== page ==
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OAuth

Enable mobile apps, cloud services and partners to connect to backend APIs using social and enterprise identities.

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Add OAuth-based access control to enterprise APIs.

OAuth is the industry-standard protocol for access control across the Web, cloud services and mobile apps. It is not an API or a service, but an open standard for authorization, and any developer can implement it. OAuth supports authorization workflows—giving you a way to ensure specific users have permissions to do something.

 

But applying OAuth can be a complex process, with a steep learning curve for enterprise architects and application developers alike. CA API Gateway and CA Mobile API Gateway provide the OAuth Toolkit as a pre-integrated component, making it simple to add OAuth-based access control to enterprise resources exposed via APIs for reuse in Web and mobile apps.  Among other use cases, this allows CA API Gateway to act as an OAuth Server for CA Microgateway implementations.

 

The OAuth Toolkit supports the OAuth standards as well as JWT (JSON Web Token) bearer tokens and a range of extension grant types. Optional HMAC or RSA signatures are supported for maximum interoperability. OpenID Connect is fully supported with the OAuth Toolkit, including OpenID Certifications for Basic, Config, Implicit, and Hybrid profiles.

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How does OAuth work?

Social media such as Facebook and Twitter have been the largest early adopters of OAuth, owing much of their success to being platforms that encourage integration with other applications. The integration points are RESTful APIs that typically use OAuth as a means of authentication, authorization and binding together of different personal accounts. You probably have separate accounts on both of these social media powerhouses. So, how can you set things up so that your tweets show up instantly on your Facebook wall?

In the past, you would probably have had to store your Facebook username and password in your Twitter profile. This way, whenever you published a new tweet, the Twitter application could sign on for you to cross‐post it onto Facebook. This approach has come to be called the password anti‐pattern and it is a bad idea for a number of reasons. Entrusting Twitter with your Facebook password simply gives this application too much power. If a hacker was to compromise the site or an internal administrator went rogue, they could leverage your plain text password to post damaging pictures, lock you out of Facebook or even delete your entire account.  Fortunately, they both use OAuth to overcome this challenge. OAuth provides a delegated authorization model permitting Twitter to post on your wall-but nothing else. 

From their Twitter settings panel, a user clicks on a button that transfers them to Facebook, where they can sign in, creating an association between this user's two separate accounts without any involvement from Facebook or Twitter security administrators. Once authenticated on Facebook, the user undergoes a consent ceremony, where they can choose the subset of privileges they want to grant to Twitter to permit the application to perform actions on their behalf. Finally, the user returns automatically to Twitter, where they can resume posting tweets, which now appear on their Facebook wall as well. The relationship they have set up persists indefinitely or until they decide to break it explicitly, using controls found on the settings page.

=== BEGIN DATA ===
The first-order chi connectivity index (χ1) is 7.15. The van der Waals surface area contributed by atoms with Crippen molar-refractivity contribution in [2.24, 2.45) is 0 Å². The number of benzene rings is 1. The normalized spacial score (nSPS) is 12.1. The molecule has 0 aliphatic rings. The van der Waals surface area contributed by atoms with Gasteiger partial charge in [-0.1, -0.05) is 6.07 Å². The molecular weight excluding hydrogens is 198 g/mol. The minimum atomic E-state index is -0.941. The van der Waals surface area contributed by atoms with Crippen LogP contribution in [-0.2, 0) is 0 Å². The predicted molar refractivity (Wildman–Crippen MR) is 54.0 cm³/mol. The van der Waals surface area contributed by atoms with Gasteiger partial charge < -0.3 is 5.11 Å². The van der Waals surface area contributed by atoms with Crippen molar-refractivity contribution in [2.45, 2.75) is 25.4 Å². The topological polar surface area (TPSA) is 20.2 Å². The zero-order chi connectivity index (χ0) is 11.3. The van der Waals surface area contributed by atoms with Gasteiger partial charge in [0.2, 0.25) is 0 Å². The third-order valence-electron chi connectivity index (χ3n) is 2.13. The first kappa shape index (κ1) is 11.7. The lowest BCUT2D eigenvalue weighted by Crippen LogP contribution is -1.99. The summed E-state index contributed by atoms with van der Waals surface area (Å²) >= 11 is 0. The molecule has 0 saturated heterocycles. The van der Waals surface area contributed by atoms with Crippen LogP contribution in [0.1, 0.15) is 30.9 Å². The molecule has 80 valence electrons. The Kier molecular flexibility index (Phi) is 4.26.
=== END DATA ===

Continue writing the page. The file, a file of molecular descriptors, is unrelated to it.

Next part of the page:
OAuth Toolkit Key Features

Support for both two- and three-legged OAuth implementations

HMAC and RSA signature methods plus SHA-1, SHA-256 and SHA-512 encryption

Flexible deployment and easy upgrading to the latest OAuth version

Integrated SAML Security Token Service (STS) for managing cross-domain security

OAuth Essentials

Get the knowledge you will need in order to address the complex challenges associated with implementing OAuth and managing an OAuth provider in the 5 OAuth Essentials for API Access Control eBook.

Key Benefits of OAuth Toolkit

Abstract complex OAuth procedures in order to simplify the addition of standards-compliant access management functionality to API-based client applications.

Implement browser-based single sign-on (SSO) functionality for federating on-premises identities to Web-based applications and cloud services.

Add strong but user-friendly login security to mobile apps that access backend enterprise resources.

Read more customer success stories.

Developers

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Support

Troubleshoot technical issues, browse the latest product documentation and access support announcements.

Community

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OAuth Toolkit Resources

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